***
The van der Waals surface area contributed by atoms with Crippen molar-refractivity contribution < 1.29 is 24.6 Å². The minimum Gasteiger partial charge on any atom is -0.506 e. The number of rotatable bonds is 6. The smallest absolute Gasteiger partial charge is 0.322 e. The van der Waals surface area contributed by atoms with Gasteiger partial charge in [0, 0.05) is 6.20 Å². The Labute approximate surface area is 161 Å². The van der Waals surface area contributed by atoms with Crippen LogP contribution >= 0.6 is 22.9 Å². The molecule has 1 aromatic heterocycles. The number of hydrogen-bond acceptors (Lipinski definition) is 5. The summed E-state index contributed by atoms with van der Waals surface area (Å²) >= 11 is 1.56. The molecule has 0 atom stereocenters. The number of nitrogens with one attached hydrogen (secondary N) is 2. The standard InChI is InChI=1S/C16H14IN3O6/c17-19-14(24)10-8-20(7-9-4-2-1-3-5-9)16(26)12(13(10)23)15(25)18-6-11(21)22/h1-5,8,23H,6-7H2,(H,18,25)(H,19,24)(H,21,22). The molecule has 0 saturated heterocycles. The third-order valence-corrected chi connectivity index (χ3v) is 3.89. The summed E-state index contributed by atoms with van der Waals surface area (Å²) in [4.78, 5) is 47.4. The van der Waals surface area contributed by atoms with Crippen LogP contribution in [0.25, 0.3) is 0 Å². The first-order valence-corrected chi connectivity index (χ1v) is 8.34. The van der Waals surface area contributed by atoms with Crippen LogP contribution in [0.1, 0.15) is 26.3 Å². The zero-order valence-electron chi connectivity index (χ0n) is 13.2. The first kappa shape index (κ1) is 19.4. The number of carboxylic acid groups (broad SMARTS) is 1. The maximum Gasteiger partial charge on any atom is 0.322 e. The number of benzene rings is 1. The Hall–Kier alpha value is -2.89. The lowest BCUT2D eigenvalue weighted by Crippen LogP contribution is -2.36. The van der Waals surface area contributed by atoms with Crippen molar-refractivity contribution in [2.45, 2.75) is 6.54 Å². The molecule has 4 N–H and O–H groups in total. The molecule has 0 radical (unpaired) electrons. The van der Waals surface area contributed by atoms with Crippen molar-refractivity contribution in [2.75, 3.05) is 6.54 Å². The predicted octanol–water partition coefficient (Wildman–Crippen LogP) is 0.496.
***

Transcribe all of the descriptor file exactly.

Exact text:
The van der Waals surface area contributed by atoms with Crippen molar-refractivity contribution < 1.29 is 24.6 Å². The minimum Gasteiger partial charge on any atom is -0.506 e. The number of rotatable bonds is 6. The smallest absolute Gasteiger partial charge is 0.322 e. The van der Waals surface area contributed by atoms with Gasteiger partial charge in [0, 0.05) is 6.20 Å². The Labute approximate surface area is 161 Å². The van der Waals surface area contributed by atoms with Crippen LogP contribution >= 0.6 is 22.9 Å². The molecule has 1 aromatic heterocycles. The number of hydrogen-bond acceptors (Lipinski definition) is 5. The summed E-state index contributed by atoms with van der Waals surface area (Å²) >= 11 is 1.56. The molecule has 0 atom stereocenters. The number of nitrogens with one attached hydrogen (secondary N) is 2. The standard InChI is InChI=1S/C16H14IN3O6/c17-19-14(24)10-8-20(7-9-4-2-1-3-5-9)16(26)12(13(10)23)15(25)18-6-11(21)22/h1-5,8,23H,6-7H2,(H,18,25)(H,19,24)(H,21,22). The molecule has 0 saturated heterocycles. The third-order valence-corrected chi connectivity index (χ3v) is 3.89. The summed E-state index contributed by atoms with van der Waals surface area (Å²) in [4.78, 5) is 47.4. The van der Waals surface area contributed by atoms with Crippen LogP contribution in [0.25, 0.3) is 0 Å². The first-order valence-corrected chi connectivity index (χ1v) is 8.34. The van der Waals surface area contributed by atoms with Crippen LogP contribution in [0.1, 0.15) is 26.3 Å². The zero-order valence-electron chi connectivity index (χ0n) is 13.2. The first kappa shape index (κ1) is 19.4. The number of carboxylic acid groups (broad SMARTS) is 1. The maximum Gasteiger partial charge on any atom is 0.322 e. The number of benzene rings is 1. The Hall–Kier alpha value is -2.89. The lowest BCUT2D eigenvalue weighted by Crippen LogP contribution is -2.36. The van der Waals surface area contributed by atoms with Crippen molar-refractivity contribution in [2.45, 2.75) is 6.54 Å². The molecule has 4 N–H and O–H groups in total. The molecule has 0 radical (unpaired) electrons. The van der Waals surface area contributed by atoms with Crippen molar-refractivity contribution in [2.75, 3.05) is 6.54 Å². The predicted octanol–water partition coefficient (Wildman–Crippen LogP) is 0.496.